Nightmare month for Ebola nurses

Story highlights

  • John Sutter: Nurses are the heroes of the Ebola epidemic
  • He says hospitals and governments must do more to protect them
  • Sutter says some U.S. hospitals seem better equipped to deal with Ebola than others
Nurses are the unsung heroes of the Ebola outbreak. Yet, there are troubling signs we're failing them.
Take, for example, this list of allegations, from National Nurses United, about how a Dallas hospital mishandled an Ebola patient who had traveled to West Africa.
John D. Sutter
The group, according to a CNN report, says the hospital:
• Failed to give nurses "hands-on" training.
• Allowed hazardous waste to pile up to the ceiling.
• And gave nurses protective gear that left their necks exposed, unless -- and this is truly astounding -- they wrapped their necks with medical tape.
"We take compliance very seriously," a Texas Health Presbyterian Hospital spokesman, Wendell Watson, told CNN. "We have numerous measures in place to provide a safe working environment, including mandatory annual training and a 24-7 hotline and other mechanisms that allow for anonymous reporting."
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Nurses and other health workers on the front lines of Ebola face greater risks in West Africa, where news reports indicate volunteers are using improvised masks and suits to try to protect themselves from the often-deadly virus. It's killed more than 4,400 people, according to the World Health Organization, including 100 health workers in Liberia.
That country says it needs 80,000 body bags and nearly 990,000 protective suits in order to adequately fight the epidemic, according to NBC News.
And they face gruesome scenes as they combat the disease.
"We recently had a teenage girl bleed to death over two days of IV-site oozing. Sounds easy to fix, right? Pressure dressing, elevation, blah blah," Bridget Mulrooney, a 36-year-old American nurse, who is working in Liberia, recently wrote for The Guardian.
"Sorry, that's not how things work in an Ebola unit. You do all the normal interventions but a 20-gauge needle hole in a hand can slowly and fully drain the life source out of someone. Walking into a room that is covered in blood, finding a semiconscious girl face down on a bed pooling with barely congealed blood is hard. It's harder the second day when you know all your efforts couldn't slow that life destruction. I cleaned her up, and put her in a pair of still-tagged jeans. She half smiled and took some medicines. I won't forget her smile. Nor her soft moans as her body was fading away."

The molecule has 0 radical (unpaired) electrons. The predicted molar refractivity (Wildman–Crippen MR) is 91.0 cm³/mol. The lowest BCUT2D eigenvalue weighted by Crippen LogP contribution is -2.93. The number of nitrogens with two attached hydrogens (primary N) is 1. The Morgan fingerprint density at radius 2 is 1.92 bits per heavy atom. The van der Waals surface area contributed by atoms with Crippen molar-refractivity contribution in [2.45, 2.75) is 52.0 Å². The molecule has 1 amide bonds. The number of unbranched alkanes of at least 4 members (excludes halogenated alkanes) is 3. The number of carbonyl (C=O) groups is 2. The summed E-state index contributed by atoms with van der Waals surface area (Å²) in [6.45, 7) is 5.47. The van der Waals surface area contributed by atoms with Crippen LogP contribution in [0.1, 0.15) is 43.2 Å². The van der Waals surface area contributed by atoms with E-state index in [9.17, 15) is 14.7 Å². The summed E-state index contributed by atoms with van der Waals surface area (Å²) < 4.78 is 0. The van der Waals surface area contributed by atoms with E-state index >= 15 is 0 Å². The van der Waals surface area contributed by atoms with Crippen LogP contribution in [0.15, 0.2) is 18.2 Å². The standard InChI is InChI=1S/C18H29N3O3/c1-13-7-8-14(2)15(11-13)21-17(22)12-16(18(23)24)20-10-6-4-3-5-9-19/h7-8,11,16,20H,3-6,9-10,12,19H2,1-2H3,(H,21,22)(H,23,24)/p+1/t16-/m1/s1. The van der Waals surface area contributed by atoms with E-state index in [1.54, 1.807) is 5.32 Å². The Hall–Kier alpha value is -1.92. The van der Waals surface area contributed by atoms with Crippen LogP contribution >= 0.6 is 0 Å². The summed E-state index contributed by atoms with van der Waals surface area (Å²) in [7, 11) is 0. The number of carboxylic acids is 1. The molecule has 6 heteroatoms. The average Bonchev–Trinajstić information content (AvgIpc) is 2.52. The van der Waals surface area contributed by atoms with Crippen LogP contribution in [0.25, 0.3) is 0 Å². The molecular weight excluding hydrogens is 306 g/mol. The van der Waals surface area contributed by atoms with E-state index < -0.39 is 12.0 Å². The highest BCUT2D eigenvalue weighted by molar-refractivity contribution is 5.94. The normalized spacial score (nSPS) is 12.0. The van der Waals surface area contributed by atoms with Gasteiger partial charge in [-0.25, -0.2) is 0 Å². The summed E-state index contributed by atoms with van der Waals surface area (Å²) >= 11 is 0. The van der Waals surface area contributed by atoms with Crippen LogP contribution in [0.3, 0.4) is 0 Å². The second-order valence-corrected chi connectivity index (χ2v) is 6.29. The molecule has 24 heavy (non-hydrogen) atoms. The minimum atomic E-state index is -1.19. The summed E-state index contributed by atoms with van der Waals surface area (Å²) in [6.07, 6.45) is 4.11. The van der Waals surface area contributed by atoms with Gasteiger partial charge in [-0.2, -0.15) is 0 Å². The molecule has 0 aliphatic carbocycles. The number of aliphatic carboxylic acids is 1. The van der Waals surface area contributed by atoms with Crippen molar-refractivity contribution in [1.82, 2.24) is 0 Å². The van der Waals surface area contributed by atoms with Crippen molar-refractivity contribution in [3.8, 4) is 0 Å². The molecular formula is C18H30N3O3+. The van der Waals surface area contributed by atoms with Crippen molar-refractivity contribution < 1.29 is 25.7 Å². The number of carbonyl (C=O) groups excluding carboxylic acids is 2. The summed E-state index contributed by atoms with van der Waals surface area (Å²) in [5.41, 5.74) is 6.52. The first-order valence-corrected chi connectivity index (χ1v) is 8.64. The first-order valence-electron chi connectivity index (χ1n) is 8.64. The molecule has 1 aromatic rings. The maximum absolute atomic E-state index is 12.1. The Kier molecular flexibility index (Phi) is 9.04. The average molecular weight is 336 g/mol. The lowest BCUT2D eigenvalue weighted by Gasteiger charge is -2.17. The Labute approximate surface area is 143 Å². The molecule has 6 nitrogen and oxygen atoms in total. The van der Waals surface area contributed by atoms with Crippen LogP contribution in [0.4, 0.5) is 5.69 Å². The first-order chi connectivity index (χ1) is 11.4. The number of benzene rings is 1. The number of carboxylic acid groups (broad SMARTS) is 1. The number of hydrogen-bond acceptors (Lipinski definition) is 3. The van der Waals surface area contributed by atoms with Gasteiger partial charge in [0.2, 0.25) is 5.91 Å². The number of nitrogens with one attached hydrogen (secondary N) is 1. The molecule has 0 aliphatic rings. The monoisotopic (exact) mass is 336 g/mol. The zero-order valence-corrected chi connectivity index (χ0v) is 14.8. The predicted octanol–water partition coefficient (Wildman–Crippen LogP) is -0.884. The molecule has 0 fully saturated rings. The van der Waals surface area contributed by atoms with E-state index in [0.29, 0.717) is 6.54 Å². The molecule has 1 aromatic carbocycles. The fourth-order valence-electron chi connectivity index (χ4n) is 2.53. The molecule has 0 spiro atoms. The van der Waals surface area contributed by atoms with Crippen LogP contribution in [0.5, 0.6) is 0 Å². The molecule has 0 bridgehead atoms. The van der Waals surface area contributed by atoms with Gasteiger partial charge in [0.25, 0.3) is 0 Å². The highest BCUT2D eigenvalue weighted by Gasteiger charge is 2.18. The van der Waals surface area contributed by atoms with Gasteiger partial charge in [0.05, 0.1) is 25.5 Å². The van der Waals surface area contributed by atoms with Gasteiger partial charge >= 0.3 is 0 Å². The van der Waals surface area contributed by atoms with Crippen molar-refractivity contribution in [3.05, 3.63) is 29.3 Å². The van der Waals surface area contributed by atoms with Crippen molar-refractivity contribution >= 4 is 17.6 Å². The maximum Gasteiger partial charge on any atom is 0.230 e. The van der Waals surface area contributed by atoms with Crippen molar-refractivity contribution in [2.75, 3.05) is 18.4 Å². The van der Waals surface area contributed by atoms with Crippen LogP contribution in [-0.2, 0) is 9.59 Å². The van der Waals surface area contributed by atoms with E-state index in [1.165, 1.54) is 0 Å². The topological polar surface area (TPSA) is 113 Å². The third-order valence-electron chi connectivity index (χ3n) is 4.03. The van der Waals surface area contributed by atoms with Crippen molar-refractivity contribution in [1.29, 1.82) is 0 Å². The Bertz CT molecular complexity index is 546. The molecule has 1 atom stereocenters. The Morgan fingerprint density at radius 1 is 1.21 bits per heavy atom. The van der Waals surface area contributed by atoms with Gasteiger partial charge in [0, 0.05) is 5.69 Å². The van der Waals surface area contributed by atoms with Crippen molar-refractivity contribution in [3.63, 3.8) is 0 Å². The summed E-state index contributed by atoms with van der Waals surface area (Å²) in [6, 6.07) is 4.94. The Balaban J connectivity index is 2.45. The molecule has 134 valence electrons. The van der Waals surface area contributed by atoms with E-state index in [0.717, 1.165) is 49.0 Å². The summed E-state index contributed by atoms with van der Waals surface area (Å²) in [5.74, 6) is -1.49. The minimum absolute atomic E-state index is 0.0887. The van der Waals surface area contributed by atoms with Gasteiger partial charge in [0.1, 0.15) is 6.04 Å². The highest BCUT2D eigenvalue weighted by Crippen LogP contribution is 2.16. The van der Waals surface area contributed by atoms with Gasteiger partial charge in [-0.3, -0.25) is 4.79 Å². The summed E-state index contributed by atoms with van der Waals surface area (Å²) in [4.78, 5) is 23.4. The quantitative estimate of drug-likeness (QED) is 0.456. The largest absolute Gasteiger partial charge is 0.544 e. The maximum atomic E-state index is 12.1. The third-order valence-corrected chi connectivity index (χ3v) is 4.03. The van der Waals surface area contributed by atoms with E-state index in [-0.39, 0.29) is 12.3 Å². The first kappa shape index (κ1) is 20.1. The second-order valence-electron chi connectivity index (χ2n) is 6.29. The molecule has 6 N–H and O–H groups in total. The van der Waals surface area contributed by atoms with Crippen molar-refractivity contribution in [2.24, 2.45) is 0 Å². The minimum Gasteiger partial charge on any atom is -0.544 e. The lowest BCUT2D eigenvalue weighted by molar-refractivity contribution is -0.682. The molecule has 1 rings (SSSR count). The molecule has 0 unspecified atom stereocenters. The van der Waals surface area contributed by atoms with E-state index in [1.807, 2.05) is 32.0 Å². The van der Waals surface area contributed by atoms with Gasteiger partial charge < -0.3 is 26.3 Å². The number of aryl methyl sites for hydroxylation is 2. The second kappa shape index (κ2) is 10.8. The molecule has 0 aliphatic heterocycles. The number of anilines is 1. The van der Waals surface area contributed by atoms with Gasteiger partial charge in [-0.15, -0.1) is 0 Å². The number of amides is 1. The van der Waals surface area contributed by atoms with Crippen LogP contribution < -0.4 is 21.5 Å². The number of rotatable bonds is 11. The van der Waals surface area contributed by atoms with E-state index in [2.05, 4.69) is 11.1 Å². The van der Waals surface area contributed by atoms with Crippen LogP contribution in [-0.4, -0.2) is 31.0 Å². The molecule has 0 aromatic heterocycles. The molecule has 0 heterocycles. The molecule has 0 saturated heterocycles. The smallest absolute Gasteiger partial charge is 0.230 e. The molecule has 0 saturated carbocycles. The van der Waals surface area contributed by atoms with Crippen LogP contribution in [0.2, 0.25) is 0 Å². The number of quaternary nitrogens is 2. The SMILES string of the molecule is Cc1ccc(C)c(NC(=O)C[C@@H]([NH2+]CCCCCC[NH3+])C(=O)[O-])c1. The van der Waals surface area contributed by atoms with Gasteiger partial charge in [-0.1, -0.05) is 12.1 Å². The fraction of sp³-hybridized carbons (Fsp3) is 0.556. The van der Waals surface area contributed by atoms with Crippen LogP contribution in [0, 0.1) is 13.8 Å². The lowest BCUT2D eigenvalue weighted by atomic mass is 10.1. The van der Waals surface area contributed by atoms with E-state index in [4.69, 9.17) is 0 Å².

Yet, they continue to show up for work -- today, tomorrow and the next -- knowing that they are on the front line of efforts to contain a disease that could spread dramatically.
"As health-care professionals, this is what we have trained for," Susan M. Grant, the chief nurse at Emory Healthcare, who was involved in treating Ebola patients there, wrote in an op-ed for The Washington Post on August 6. "People often ask why we would choose to care for such high-risk patients. For many of us, that is why we chose this occupation -- to care for people in need. ... As human beings, we all hope that if we were in need of superior health care, our country and its top doctors would help us get better.
"We can either let our actions be guided by misunderstandings, fear and self-interest, or we can lead by knowledge, science and compassion. We can fear, or we can care."
We owe them some care -- and recognition -- in return.
Anyone following the headlines knows that's not been happening everywhere. While some hospitals, like those at Emory University and the University of Nebraska, which have successfully treated Ebola patients without further infections, appear well-equipped and trained to handle Ebola, others seem not to be. Many health workers are frightened a lack of hospital preparedness is putting them at unnecessary risk of infection.
"This month has been a nightmare, frankly, for nurses across the nation," RoseAnn DeMoro, executive director of National Nurses United, said on a conference call Wednesday. She added: "What happened in Dallas could happen anywhere."
What happened in Dallas, of course, is that two health workers -- Amber Vinson and Nina Pham -- became infected with Ebola after treating a patient who had traveled West Africa, which has borne the brunt of the disease's impact.
These nurses aren't complaining.
They're asking for our help.
By failing to give it to them, governments and hospitals risk marginalizing this essential workforce. That puts us all at greater risk for contracting this disease.
The Centers for Disease Control and Prevention has promised more training for health workers. "A single infection in a health care worker is unacceptable," CDC Director Dr. Tom Frieden told reporters. "And what we're doing at this point is looking at everything we can do to minimize that risk so those that are caring for her do that safely and effectively."
Let's hope so.
The safety of the nurses -- and all of us -- depends on it.